The existing public procurement regime is under reform. The reforms proposed in the Procurement Bill aim to, amongst other things, help mainstream innovation, improve the quality and efficiency of public services, and increase the number of small businesses (SMEs) as suppliers to government. The Procurement Bill is currently progressing through Parliament.
Before it was submitted for Report Stage in the House of Commons, the Government made several amendments to the Procurement Bill aimed at strengthening national security to the proposed Bill.
So how does the Government propose to strengthen national security?
- Establishing a new National Security Unit for Procurement: this new unit will be based in the Cabinet Office and will, in close liaison with intelligence agencies, be responsible for monitoring the supplier landscape and investigating those who may pose a risk to national security. This includes companies that may try to win a public contract to gain access to sensitive information or sites with the aim of compromising government and society.
- Giving ministers new powers to ban suppliers from specific sectors: these powers can be used to ban a supplier from participating in public procurements in sensitive sectors such as defence, whilst still allowing that supplier to win procurements in other non-sensitive sectors.
In addition to these two new measures in the Procurement Bill, the Government has also committed to publishing a timeline for the removal of relevant surveillance equipment produced by companies subject to China's National Intelligence Law from sensitive central government sites. This builds on action taken last year to halt the installation of new equipment on the Government estate, and will provide the necessary reassurance that departments are removing surveillance equipment from sensitive sites.
What do these new measures mean for suppliers to government and contracting authorities?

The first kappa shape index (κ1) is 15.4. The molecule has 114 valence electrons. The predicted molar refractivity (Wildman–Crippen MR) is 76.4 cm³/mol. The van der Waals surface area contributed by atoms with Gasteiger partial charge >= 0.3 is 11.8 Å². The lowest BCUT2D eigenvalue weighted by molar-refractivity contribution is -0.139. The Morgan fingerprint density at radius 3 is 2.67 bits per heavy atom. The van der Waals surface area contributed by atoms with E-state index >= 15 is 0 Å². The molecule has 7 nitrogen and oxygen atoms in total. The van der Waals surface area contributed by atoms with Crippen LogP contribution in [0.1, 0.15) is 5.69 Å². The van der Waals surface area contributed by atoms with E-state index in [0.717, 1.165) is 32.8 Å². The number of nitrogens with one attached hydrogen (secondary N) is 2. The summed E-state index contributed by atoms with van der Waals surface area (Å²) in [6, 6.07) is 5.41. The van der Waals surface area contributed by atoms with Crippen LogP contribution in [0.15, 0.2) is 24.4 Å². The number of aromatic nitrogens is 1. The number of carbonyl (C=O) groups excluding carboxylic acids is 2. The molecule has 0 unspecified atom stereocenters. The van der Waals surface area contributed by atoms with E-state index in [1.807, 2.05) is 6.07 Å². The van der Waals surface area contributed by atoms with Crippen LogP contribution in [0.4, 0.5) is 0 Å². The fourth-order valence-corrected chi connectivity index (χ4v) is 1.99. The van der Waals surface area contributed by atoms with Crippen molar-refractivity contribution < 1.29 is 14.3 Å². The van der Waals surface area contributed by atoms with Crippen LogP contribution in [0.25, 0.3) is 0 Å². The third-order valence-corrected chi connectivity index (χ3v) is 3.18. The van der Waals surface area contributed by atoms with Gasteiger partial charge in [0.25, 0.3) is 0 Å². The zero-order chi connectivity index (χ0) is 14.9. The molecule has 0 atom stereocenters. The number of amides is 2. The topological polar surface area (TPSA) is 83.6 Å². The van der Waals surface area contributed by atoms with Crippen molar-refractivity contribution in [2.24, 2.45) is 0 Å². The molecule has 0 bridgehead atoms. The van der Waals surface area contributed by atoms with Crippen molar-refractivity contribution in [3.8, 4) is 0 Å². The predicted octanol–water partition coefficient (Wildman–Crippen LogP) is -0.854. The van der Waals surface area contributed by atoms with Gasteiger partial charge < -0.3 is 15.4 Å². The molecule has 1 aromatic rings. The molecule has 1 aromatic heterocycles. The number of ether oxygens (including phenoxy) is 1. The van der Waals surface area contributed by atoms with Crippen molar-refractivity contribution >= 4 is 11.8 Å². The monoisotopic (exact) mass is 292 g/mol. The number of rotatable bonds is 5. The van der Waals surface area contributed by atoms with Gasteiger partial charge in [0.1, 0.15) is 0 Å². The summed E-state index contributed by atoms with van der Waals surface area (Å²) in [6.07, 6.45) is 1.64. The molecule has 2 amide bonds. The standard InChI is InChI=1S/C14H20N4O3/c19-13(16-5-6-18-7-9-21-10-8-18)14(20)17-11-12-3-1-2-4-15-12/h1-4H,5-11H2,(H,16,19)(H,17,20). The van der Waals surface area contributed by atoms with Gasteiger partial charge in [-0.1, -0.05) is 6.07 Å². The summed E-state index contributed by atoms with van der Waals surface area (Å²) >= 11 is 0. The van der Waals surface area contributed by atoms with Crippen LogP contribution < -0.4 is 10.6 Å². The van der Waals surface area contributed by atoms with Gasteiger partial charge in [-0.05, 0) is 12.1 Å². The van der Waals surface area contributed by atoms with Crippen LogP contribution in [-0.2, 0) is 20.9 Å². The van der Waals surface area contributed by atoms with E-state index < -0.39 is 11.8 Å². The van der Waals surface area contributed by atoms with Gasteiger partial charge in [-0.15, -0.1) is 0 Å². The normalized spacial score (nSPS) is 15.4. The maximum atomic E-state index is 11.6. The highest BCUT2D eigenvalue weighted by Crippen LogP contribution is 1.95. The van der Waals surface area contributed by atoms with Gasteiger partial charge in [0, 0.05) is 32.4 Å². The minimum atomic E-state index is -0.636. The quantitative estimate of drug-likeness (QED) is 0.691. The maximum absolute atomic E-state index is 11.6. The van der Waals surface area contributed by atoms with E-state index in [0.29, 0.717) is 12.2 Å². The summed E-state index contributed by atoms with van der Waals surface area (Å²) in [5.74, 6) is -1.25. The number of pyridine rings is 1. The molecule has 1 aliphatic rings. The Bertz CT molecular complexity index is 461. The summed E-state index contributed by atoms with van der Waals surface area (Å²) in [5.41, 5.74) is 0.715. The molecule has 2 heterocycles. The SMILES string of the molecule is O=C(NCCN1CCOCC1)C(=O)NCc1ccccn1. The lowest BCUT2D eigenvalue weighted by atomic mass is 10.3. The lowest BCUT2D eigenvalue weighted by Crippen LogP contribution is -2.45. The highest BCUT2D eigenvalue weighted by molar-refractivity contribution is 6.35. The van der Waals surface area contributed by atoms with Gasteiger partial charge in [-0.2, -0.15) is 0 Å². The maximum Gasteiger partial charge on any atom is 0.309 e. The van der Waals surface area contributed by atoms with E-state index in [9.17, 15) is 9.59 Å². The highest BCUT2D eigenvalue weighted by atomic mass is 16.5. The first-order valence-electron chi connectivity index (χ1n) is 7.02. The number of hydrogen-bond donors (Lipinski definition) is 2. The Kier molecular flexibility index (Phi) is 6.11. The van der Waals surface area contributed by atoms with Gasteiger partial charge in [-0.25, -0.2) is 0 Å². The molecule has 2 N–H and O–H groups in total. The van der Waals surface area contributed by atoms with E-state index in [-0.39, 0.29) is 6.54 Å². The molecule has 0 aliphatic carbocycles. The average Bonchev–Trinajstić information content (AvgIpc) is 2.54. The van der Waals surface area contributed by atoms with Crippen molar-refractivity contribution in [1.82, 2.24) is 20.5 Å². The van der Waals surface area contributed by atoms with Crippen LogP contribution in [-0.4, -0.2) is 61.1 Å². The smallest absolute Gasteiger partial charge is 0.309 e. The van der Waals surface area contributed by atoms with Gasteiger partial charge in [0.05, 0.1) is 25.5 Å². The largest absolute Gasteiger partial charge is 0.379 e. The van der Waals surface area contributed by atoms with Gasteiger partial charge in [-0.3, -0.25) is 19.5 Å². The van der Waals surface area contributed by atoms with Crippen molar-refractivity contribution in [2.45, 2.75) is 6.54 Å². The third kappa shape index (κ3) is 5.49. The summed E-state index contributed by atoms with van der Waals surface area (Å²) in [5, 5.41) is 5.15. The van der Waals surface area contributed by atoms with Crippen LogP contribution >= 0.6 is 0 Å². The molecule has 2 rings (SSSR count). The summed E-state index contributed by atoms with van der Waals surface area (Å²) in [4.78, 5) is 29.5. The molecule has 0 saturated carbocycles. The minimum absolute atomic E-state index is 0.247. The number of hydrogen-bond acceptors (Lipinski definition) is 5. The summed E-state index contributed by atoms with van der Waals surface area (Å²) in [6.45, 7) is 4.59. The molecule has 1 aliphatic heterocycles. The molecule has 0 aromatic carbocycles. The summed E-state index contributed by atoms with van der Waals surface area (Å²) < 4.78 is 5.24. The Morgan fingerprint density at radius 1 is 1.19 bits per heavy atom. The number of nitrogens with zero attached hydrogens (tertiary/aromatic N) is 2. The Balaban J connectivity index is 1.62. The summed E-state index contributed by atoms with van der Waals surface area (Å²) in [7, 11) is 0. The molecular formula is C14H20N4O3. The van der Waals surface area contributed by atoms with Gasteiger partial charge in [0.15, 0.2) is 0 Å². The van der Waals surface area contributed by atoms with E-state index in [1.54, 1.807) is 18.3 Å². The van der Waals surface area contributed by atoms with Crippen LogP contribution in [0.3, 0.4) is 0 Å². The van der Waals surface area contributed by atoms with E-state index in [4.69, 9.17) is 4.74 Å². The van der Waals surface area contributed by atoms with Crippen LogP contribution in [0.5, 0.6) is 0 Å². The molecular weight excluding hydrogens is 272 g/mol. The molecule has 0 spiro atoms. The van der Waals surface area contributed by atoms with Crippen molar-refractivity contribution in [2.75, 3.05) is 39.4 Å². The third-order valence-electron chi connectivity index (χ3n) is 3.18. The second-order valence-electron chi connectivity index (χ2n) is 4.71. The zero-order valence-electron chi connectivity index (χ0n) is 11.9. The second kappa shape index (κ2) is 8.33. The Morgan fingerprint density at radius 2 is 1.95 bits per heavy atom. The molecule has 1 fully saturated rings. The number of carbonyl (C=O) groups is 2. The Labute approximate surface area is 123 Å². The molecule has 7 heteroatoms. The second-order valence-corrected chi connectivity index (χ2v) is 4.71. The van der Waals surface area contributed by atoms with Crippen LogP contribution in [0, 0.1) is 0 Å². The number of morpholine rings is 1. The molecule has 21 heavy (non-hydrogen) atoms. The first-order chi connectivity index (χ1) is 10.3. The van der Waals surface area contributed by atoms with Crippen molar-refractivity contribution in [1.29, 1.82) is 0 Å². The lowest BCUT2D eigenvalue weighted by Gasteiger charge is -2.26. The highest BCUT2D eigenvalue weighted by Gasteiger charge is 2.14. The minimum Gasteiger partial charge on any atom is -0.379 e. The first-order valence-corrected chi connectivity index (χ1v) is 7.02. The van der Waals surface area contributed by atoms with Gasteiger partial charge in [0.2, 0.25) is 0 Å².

If you are a supplier to government, the introduction of the new context-specific mandatory debarments on the grounds of national security may have significant implications for your organisation. It could not only impact your organisation's ability to win new work, but it could also affect your existing contracts. Consider:
- What does "poses a threat to the national security of the United Kingdom" and "would pose such a threat in relation to public contracts" really mean?
- How objective and transparent will the criteria for debarment be?
- Will there be an appeals process before the National Security Unit recommends a minister put your organisation on the debarment list?
- If a minister does decide to put your organisation on the debarment list, is the right to apply to court for a suspension of that decision genuinely practical and/or useful?
- If a court does set aside a minister's decision, do the proposed remedies go far enough?
For contracting authorities, consider:
- what are the practicalities and legal implications of terminating existing contracts with suppliers that are put on the debarment list?
- what are the practical implications for your procurement if a participating supplier is put on the debarment list part way through, or the outcome of its appeal to being put on the debarment list is pending?
The detail of how this will play out is not yet known, and more questions will undoubtedly arise once that clarity transpires and these measures are put into practice.
If you would like to discuss any of the points raised in this article, or the Procurement Bill in more detail, contact our public procurement team.
For more insight you can also sign up to essential updates from our Public Sector team, and read all of our latest public procurement updates.
 View the latest timetable and updates
 Commons Amendment 100, Regulation 34A(1) (National Security), Schedule 6